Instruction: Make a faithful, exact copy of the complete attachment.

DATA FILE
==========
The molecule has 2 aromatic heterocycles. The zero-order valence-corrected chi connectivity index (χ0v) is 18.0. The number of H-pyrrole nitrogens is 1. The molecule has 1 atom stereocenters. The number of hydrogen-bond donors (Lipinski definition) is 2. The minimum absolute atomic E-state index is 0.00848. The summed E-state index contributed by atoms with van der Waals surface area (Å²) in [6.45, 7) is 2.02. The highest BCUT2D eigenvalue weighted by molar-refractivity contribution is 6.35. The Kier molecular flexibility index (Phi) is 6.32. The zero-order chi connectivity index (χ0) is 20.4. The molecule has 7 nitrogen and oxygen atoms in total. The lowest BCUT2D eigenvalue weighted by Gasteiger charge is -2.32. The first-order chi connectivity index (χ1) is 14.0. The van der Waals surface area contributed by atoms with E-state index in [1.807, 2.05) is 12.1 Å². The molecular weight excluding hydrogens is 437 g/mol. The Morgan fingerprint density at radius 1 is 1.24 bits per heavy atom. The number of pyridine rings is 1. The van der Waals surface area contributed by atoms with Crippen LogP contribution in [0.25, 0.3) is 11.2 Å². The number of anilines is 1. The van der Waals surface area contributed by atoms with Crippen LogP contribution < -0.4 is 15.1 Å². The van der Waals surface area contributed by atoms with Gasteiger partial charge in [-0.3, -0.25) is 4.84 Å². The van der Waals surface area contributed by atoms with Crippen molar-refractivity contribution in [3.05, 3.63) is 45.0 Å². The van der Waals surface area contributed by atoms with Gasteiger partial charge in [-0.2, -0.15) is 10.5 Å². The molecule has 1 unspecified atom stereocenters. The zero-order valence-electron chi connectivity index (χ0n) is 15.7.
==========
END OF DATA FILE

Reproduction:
The molecule has 2 aromatic heterocycles. The zero-order valence-corrected chi connectivity index (χ0v) is 18.0. The number of H-pyrrole nitrogens is 1. The molecule has 1 atom stereocenters. The number of hydrogen-bond donors (Lipinski definition) is 2. The minimum absolute atomic E-state index is 0.00848. The summed E-state index contributed by atoms with van der Waals surface area (Å²) in [6.45, 7) is 2.02. The highest BCUT2D eigenvalue weighted by molar-refractivity contribution is 6.35. The Kier molecular flexibility index (Phi) is 6.32. The zero-order chi connectivity index (χ0) is 20.4. The molecule has 7 nitrogen and oxygen atoms in total. The lowest BCUT2D eigenvalue weighted by Gasteiger charge is -2.32. The first-order chi connectivity index (χ1) is 14.0. The van der Waals surface area contributed by atoms with E-state index in [1.807, 2.05) is 12.1 Å². The molecular weight excluding hydrogens is 437 g/mol. The Morgan fingerprint density at radius 1 is 1.24 bits per heavy atom. The number of pyridine rings is 1. The van der Waals surface area contributed by atoms with Crippen LogP contribution in [0.25, 0.3) is 11.2 Å². The number of anilines is 1. The van der Waals surface area contributed by atoms with Crippen LogP contribution < -0.4 is 15.1 Å². The van der Waals surface area contributed by atoms with Gasteiger partial charge in [-0.3, -0.25) is 4.84 Å². The van der Waals surface area contributed by atoms with Crippen molar-refractivity contribution in [3.05, 3.63) is 45.0 Å². The van der Waals surface area contributed by atoms with Gasteiger partial charge in [-0.2, -0.15) is 10.5 Å². The molecule has 1 unspecified atom stereocenters. The zero-order valence-electron chi connectivity index (χ0n) is 15.7.